Wild Rye is a beautiful perennial bunchgrass that has edible seeds.
Wild Rye seeds are a native food similar to cultivated rye, but much smaller, and can be used as a cereal grain. The dried flour from grinding the seeds can be combined with other cereal flours to make bread, muffins, biscuits, cookies and crackers.
Wild Rye is handsome bunch grass that shoots up 3-5 long flower stalks in early summer; the beautiful seed stalks look like golden braids as they ripen in the summer sun. The long thin blades have a blue-green hue. The plants are vigorous and hardy but not invasive, with the right attention a large stand can be established and maintained. They like to grow in the dappled shade of open woodlands and are a perfect understory plant for either the Oregon White Oak, the California Black Oak, The California Foothill Pine or the Pinyon Pine.
Environment and Culture
Wild Rye grows on the edges of open woodlands, under oak trees, in open meadows and along side streams. Because they are perennials and not annuals they contribute to soil restoration and help prevent erosion, for this reason they are often used in stream bank restoration projects.
Northwest Native American tribes today still value this special plant as food, medicine, and family. Despite great cultural losses, they continue to work towards stewarding and restoring wild populations, both strengthening the integrity of the ecology and sustaining their cultural heritage and wisdom. These strong and recovering peoples and plants deserve our respect, gratitude, and reparations. (Learn more & how to help on our Charitable Giving page.)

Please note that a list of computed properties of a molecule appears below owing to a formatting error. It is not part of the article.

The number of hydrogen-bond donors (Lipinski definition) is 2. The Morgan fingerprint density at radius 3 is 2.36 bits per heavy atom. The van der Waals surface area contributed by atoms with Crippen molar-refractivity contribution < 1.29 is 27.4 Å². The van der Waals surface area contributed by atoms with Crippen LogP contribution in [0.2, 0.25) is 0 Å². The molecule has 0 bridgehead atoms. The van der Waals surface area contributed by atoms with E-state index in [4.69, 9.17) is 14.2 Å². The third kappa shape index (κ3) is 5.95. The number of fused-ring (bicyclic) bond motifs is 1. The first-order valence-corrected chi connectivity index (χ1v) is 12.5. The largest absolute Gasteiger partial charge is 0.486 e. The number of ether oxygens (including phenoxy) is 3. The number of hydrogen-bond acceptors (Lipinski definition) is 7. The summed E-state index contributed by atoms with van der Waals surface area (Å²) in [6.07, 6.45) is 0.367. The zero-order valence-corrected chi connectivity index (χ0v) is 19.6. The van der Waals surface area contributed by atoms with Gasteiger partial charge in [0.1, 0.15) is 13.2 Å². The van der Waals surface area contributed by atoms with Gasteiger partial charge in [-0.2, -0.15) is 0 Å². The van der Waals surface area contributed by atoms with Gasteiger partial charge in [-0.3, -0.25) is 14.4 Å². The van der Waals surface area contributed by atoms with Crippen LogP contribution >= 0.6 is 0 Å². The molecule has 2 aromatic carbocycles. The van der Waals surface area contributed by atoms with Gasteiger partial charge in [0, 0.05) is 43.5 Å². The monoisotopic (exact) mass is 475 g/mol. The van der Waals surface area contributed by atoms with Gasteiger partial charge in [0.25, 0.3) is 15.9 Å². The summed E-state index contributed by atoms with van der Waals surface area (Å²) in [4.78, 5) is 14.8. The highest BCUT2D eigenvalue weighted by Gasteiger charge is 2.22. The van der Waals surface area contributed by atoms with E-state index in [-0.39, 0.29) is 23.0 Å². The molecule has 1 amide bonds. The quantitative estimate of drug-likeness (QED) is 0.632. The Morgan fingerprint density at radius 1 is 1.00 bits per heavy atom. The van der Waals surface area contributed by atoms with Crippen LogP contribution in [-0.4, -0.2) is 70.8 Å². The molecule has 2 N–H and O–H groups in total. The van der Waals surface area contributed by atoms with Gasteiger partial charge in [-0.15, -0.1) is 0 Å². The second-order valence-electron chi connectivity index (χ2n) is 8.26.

Harvest, Care, and Preparation
Harvest the seeds after the plant has dried down in late summer through early fall. Use a basket to catch the seeds as you pull your thumb and forefinger along the stem, when ripe the seeds will break off very easily. Prepare the seeds by separating out all the chaff, put them through a grinder (many people keep a spare coffee grinder for this kind of thing) and soaking the seeds for a couple of hours, change the water at least once and remove any remaining chaff that floats to the surface. Cook the seeds until they are soft and swollen with water, use two parts water to one part seed.
Native Range: CA, OR, WA, ID, BC USDA zones: 4-9 Ease of Care: Moderate Deer Resistance: Moderate Light Requirements: Full Sun to Part-Shade Soil Type: Any Water Requirements: Moist to dry, well drained soils Pollination: Self Fertile Bearing Age: 1 year Size at Maturity: 1-5 feet Plant Spacing: 6-12 Inches Bloom Time: May-July Harvest Time: Late Summer-Fall
Pot Sizing Guide
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